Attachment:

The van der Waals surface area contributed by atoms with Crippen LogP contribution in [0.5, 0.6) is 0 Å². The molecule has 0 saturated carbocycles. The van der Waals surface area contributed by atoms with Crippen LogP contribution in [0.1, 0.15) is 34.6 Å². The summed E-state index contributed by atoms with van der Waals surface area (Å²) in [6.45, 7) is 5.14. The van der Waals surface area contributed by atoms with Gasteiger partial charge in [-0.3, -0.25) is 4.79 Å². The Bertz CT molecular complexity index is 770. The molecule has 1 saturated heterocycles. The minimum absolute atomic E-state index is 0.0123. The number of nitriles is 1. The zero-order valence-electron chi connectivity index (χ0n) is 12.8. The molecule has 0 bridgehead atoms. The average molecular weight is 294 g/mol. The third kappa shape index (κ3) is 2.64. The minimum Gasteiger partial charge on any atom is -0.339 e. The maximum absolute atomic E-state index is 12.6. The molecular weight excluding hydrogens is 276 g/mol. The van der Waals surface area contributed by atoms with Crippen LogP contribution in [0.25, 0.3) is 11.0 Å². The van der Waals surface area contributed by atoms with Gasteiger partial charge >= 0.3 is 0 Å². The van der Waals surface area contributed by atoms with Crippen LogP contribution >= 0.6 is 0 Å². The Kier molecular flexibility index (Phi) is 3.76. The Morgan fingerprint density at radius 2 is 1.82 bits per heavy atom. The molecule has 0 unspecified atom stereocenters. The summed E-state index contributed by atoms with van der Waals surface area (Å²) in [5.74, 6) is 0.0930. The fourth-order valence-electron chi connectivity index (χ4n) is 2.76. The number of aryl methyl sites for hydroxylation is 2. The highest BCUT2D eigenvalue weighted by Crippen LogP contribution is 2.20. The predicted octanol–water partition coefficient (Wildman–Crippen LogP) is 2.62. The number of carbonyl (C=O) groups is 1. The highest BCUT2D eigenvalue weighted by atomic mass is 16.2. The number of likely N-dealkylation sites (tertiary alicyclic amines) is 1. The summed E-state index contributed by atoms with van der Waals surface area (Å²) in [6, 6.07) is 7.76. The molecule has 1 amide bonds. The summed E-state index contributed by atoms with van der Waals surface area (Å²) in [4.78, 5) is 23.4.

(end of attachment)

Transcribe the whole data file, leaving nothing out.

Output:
The van der Waals surface area contributed by atoms with Crippen LogP contribution in [0.5, 0.6) is 0 Å². The molecule has 0 saturated carbocycles. The van der Waals surface area contributed by atoms with Crippen LogP contribution in [0.1, 0.15) is 34.6 Å². The summed E-state index contributed by atoms with van der Waals surface area (Å²) in [6.45, 7) is 5.14. The van der Waals surface area contributed by atoms with Gasteiger partial charge in [-0.3, -0.25) is 4.79 Å². The Bertz CT molecular complexity index is 770. The molecule has 1 saturated heterocycles. The minimum absolute atomic E-state index is 0.0123. The number of nitriles is 1. The zero-order valence-electron chi connectivity index (χ0n) is 12.8. The molecule has 0 bridgehead atoms. The average molecular weight is 294 g/mol. The third kappa shape index (κ3) is 2.64. The minimum Gasteiger partial charge on any atom is -0.339 e. The maximum absolute atomic E-state index is 12.6. The molecular weight excluding hydrogens is 276 g/mol. The van der Waals surface area contributed by atoms with Crippen LogP contribution in [0.25, 0.3) is 11.0 Å². The van der Waals surface area contributed by atoms with Gasteiger partial charge >= 0.3 is 0 Å². The van der Waals surface area contributed by atoms with Crippen LogP contribution >= 0.6 is 0 Å². The Kier molecular flexibility index (Phi) is 3.76. The Morgan fingerprint density at radius 2 is 1.82 bits per heavy atom. The molecule has 0 unspecified atom stereocenters. The summed E-state index contributed by atoms with van der Waals surface area (Å²) in [5.74, 6) is 0.0930. The fourth-order valence-electron chi connectivity index (χ4n) is 2.76. The number of aryl methyl sites for hydroxylation is 2. The highest BCUT2D eigenvalue weighted by Crippen LogP contribution is 2.20. The predicted octanol–water partition coefficient (Wildman–Crippen LogP) is 2.62. The number of carbonyl (C=O) groups is 1. The highest BCUT2D eigenvalue weighted by atomic mass is 16.2. The number of likely N-dealkylation sites (tertiary alicyclic amines) is 1. The summed E-state index contributed by atoms with van der Waals surface area (Å²) in [6, 6.07) is 7.76. The molecule has 1 amide bonds. The summed E-state index contributed by atoms with van der Waals surface area (Å²) in [4.78, 5) is 23.4.